Cayman’s medical fraternity is ready for a potential increase in cases of COVID-19, should that situation arise as a result of opening Cayman’s borders.
Speaking on an ‘Ask the Experts’ panel hosted by the Cayman Compass on Monday, 20 Sept., eight doctors from clinics and hospitals across Cayman discussed the mechanisms in place for Cayman to handle an increase in the number of cases of COVID-19 in the jurisdiction.
There was consensus that physicians and healthcare facilities have been working since the pandemic began to prepare to tackle penetration of the virus in the community, but people should still do their part to protect themselves via vaccination and other preventative measures.
“We, as a healthcare community, are standing by to deal with rising COVID and I think we, as a panel, agree that we think we can handle an opening of the island,” Dr. Yaron Rado, chief radiologist at Doctors Hospital, stated, when the topic of border reopening was raised by a viewer-submitted question to the panel.
He added that any action on border reopening would be “very political” and “not a medical decision,” but that the onus is on doctors to “show the path of how to do the best therapy”.
“Our job is to deal with what is being delivered to us and to guide the politicians to do the right thing, depending on into which port they want to sail, then we can tell them how to set the sails,” he explained.
Systems, collaboration and up-scaling
Dr. Nyali Taylor, vascular surgeon at Seven Mile Medical Clinic, added that doctors are better equipped now to deal with the virus, having built capacity and resources since the outbreak of the pandemic.
She added they have “systems” in place that will allow them to mobilise as a medical community to tackle potential COVID cases.
“Many of us were part of the [national COVID] task force initially, that had different subsections designed to really look at the medical system, not just at any one hospital, not just any one clinic, but really looking at the system,” she said.
“We’re talking about how can a system be mobilised to address a changing, and evolving situation? That was what was scary to me the first time because we had nothing. And from nothing, I have to give kudos to Dr. (John) Lee and to the (Health Services Authority) and everybody involved, to build that system,” Taylor said.
She added that structures and strategies put in place would allow for expansion, in order to “receive, to treat, to support, to do the things that are necessary in order for us to manage and handle what comes”.
However, she cautioned that “every system has a [breaking] point; we can only stretch so far”.
Dr. Joseph Davis, fertility specialist at Cayman Fertility Centre, added that the “interconnectedness” of medical providers in Cayman positioned the jurisdiction uniquely to be ready to ramp up and “address a sudden change”.
“We’re very fortunate in the Cayman Islands to have a lot of excellent physicians and we can pivot quickly and I think that is going to be helpful when the borders do reopen,” he suggested.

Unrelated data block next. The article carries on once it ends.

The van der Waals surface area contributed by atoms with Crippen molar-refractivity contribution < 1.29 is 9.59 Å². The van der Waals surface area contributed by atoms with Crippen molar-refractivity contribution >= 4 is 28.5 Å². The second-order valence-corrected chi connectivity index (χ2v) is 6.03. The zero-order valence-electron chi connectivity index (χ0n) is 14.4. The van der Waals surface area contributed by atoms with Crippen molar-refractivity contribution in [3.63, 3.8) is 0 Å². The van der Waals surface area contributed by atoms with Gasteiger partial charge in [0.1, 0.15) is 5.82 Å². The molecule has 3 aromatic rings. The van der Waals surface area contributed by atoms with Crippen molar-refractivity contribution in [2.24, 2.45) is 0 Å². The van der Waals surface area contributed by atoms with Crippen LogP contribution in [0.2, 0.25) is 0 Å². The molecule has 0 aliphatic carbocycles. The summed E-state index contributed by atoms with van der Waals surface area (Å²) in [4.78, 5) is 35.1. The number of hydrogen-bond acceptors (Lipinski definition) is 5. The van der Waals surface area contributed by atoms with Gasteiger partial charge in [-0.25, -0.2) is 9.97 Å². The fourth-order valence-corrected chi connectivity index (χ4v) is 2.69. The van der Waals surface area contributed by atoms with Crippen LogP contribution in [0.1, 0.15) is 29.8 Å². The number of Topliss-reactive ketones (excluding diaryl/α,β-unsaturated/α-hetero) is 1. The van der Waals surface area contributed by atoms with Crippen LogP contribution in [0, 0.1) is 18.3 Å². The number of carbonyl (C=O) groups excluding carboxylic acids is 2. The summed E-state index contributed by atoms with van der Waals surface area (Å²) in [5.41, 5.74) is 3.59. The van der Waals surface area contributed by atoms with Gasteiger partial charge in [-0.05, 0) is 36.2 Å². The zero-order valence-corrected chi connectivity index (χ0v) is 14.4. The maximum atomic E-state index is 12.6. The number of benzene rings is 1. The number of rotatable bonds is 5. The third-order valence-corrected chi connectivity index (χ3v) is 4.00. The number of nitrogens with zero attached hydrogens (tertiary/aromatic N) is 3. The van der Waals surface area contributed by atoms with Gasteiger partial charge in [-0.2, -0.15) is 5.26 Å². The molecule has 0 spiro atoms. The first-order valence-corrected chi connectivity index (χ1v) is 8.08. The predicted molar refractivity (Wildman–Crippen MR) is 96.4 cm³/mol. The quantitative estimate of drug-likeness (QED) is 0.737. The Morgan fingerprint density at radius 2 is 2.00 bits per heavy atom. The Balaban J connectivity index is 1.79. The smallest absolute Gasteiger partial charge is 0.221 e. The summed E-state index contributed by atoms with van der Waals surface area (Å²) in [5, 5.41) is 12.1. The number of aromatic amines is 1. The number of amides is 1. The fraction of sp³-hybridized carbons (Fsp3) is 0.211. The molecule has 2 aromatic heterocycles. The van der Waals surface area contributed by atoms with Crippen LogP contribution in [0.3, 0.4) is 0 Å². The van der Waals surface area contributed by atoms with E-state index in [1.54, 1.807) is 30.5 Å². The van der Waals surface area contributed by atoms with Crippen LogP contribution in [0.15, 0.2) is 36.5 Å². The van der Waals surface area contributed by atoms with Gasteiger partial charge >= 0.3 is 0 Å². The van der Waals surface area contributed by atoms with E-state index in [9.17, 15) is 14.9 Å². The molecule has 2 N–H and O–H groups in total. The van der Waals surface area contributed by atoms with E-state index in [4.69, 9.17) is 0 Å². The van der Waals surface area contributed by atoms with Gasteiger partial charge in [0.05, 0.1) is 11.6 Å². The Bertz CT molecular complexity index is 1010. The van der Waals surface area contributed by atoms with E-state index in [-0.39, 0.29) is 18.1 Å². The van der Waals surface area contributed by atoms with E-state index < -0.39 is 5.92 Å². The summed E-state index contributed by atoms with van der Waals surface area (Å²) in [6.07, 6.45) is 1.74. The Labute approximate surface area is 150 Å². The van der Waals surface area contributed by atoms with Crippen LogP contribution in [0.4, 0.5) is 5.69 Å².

‘Test us, we are ready’
Building upon this, Dr. Sook Yin, a GP at Seven Mile Medical Clinic, stated that physicians had “banded together” in the early days of the pandemic in March 2020, in order to ensure the HSA or Health City Cayman Islands didn’t become overburdened.
“The second time around, we are more than prepared, with the capacity now to do FaceTime, tele-consult, in privacy. We have all the perspectives of practising social distancing, so we, as the general medical community here, are better prepared than ever before. So if next we open up and have surges of cases, we know now what to do,” she asserted.
She encouraged the government to consider taking “a step forward: test us and see. I think we are prepared”.
Dr. Archita Joshi-Bhat, from Health City as well as the infection control and COVID-19 advisory chair, agreed that the healthcare system is “better prepared than… one-and-a-half years ago”.
However, she stressed that the community must still play its part and remain vigilant to ensure physicians and resources do not become overstretched.
“I still would want… for the community to be cognisant of the fact if we do not continue to practise safe social measures or start behaving irrationally, there could still be a surge of cases. We still have more than 20% of the population not vaccinated,” she said.
“We are ready, but we do not want people to be so relaxed that they do not follow what they should in terms of preventative measures in the society: social distancing where relevant, wearing masks, where relevant, I think should still be an important component,” she added.
Warning that physicians still needed to be able to “deliver our services to people coming to the hospital with non-COVID-related problems”, she cautioned, “We don’t want to be pushed to the brink.”
She asked for the community to behave responsibly, reiterating again that “we are prepared for taking new cases, when the situation arises”.